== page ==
The presence of reverse vegetative symptoms in SAD patients with atypical depression is suggestive for a reduced central 5-HT neurotransmission, 15 at least in key areas involved in the regulation of feeding behavior and sleep. Our own group reported a reduction in hypothalamic 5-HTT availability in patients with SAD. 9 Although the data in this study were not evaluated separately for patients with melancholic and atypical depression, by far the greater part of the patients in this study suffered from atypical depression. However, results on in vivo effects of 5-HTTLPR are controversial, 22,26,27 and the complex interaction of pre- and postsynaptic elements renders simple quantitative conclusions on 5-HT neurotransmission impossible. However, high-resolution imaging techniques using selective 5-HTT ligands will give the opportunity to measure possible differences in 5-HTT availability between depression subtypes in vivo. These studies may furthermore help to answer the question, whether the association of 5-HTTLPR with depression subtypes, as found in the present study, is due to functional effects of this polymorphism itself, or whether linkage disequilibrium may be held responsible for the present finding.

Studies investigating the relationship between 5-HTTLPR and response to selective serotonin inhibitors, 24 therapeutic sleep deprivation, 25 and the combination of sleep deprivation and bright light therapy (BLT), 28 found the I-allele to be associated with better treatment outcome. The favorable response to BLT predicted by the presence of atypical depressive symptoms in SAD 29 raises the question, whether 5-HTTLPR may serve as a treatment predictor to bright light as well. As a nonpharmacological treatment modality, BLT offers ideal imaging possibilities to study the in vivo dynamics of 5-HTT regulation from the depressed state to symptom remission in patients with SAD. In conclusion, our data do not support a direct role of 5-HTTLPR in the etiology of SAD. However, they are compatible with a disease process that involves 5-HTTLPR, possibly via 5-HT uptake, somewhere on its way to the phenotypic disease expression. Our results furthermore suggest that studies beyond the unitary depression model could be a promising strategy in the future biological research of affective disorders.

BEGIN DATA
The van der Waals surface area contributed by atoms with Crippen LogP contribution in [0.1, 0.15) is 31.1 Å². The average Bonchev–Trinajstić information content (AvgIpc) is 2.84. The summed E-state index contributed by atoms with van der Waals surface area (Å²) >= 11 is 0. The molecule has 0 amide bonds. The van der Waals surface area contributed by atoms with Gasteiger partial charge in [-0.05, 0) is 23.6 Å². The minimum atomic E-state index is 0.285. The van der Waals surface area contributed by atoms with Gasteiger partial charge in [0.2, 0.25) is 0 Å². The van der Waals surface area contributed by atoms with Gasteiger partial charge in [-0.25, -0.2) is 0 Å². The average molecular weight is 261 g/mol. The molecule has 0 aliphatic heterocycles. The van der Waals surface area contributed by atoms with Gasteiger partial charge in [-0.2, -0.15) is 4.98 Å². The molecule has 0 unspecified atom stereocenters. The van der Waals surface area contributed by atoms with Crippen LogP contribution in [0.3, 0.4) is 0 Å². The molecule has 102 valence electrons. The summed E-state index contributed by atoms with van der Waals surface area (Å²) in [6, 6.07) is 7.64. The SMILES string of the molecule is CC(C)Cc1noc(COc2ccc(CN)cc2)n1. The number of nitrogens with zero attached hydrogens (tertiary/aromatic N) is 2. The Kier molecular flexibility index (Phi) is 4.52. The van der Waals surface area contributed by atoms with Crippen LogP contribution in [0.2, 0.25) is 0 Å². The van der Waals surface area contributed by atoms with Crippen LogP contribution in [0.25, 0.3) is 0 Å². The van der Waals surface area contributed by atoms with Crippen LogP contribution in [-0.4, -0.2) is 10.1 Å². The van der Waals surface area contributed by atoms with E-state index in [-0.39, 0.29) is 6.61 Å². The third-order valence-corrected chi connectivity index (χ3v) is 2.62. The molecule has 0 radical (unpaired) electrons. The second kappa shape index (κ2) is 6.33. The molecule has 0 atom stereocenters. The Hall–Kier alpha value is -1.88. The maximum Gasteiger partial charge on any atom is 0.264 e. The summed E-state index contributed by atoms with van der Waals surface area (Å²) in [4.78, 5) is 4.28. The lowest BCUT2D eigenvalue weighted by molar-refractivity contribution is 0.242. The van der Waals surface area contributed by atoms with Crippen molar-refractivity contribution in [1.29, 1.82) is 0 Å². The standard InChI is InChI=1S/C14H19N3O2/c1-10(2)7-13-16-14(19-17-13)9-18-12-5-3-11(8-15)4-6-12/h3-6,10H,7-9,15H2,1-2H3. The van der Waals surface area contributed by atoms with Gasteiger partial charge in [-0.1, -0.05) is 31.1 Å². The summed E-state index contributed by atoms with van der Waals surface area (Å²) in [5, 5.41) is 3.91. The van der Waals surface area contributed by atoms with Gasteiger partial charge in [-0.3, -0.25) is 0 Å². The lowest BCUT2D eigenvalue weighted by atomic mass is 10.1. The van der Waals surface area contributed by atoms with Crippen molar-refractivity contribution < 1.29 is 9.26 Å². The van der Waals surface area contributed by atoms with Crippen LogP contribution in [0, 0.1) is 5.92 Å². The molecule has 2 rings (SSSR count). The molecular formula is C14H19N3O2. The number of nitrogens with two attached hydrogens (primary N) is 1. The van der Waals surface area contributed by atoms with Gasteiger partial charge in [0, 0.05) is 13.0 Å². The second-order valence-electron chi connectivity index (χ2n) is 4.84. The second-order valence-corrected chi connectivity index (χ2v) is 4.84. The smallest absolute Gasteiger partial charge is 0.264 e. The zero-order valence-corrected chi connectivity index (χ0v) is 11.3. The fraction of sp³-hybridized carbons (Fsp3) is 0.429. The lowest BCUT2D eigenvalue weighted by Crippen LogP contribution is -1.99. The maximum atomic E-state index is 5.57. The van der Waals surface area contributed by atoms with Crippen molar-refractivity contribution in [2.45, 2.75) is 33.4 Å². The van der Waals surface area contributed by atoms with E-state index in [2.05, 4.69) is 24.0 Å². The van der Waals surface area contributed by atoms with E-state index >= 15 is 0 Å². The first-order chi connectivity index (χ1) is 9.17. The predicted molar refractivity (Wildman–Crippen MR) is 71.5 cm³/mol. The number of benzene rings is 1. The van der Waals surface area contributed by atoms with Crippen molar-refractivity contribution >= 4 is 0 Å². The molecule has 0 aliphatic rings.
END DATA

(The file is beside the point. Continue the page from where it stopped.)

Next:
Postpartum depression (PPD) is a mood disorder in females that usually presents within the first 4𠄶 weeks after childbirth the condition is clinically characterized by depression, sadness, frustration, crying, irritability, restlessness and even suicidal tendencies (1). According to a previous meta-analysis, PPD is prevalent worldwide, and 10�% of females may be affected (2). In addition to the general symptoms of depression, PPD can, in certain cases, be associated with a disturbance of consciousness, psychotic symptoms and Schneider’s symptoms, which can only be alleviated by regular treatments (3,4). It has been acknowledged that PPD is induced by biological, psychological and/or social factors bio-genetics in particular is closely linked with the mental illnesses (5,6).